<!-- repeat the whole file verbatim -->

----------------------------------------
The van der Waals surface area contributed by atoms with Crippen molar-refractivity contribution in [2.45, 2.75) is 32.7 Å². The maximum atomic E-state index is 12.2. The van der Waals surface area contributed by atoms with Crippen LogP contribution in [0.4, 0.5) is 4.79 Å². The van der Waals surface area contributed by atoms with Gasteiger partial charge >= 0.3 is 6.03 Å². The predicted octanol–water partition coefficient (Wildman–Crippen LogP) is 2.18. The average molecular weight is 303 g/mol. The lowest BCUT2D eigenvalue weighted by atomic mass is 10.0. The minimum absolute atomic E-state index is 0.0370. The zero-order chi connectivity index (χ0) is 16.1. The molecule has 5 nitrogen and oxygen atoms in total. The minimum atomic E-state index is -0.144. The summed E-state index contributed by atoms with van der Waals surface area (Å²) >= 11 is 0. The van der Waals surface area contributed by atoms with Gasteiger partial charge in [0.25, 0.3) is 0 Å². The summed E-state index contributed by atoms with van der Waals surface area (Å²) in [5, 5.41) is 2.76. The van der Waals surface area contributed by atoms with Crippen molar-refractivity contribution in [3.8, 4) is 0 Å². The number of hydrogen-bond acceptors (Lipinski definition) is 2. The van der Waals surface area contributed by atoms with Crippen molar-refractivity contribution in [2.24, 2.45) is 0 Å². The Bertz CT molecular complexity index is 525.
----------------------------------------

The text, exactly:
The van der Waals surface area contributed by atoms with Crippen molar-refractivity contribution in [2.45, 2.75) is 32.7 Å². The maximum atomic E-state index is 12.2. The van der Waals surface area contributed by atoms with Crippen LogP contribution in [0.4, 0.5) is 4.79 Å². The van der Waals surface area contributed by atoms with Gasteiger partial charge >= 0.3 is 6.03 Å². The predicted octanol–water partition coefficient (Wildman–Crippen LogP) is 2.18. The average molecular weight is 303 g/mol. The lowest BCUT2D eigenvalue weighted by atomic mass is 10.0. The minimum absolute atomic E-state index is 0.0370. The zero-order chi connectivity index (χ0) is 16.1. The molecule has 5 nitrogen and oxygen atoms in total. The minimum atomic E-state index is -0.144. The summed E-state index contributed by atoms with van der Waals surface area (Å²) >= 11 is 0. The van der Waals surface area contributed by atoms with Gasteiger partial charge in [0.25, 0.3) is 0 Å². The summed E-state index contributed by atoms with van der Waals surface area (Å²) in [5, 5.41) is 2.76. The van der Waals surface area contributed by atoms with Crippen molar-refractivity contribution in [3.8, 4) is 0 Å². The number of hydrogen-bond acceptors (Lipinski definition) is 2. The van der Waals surface area contributed by atoms with Crippen molar-refractivity contribution in [2.24, 2.45) is 0 Å². The Bertz CT molecular complexity index is 525.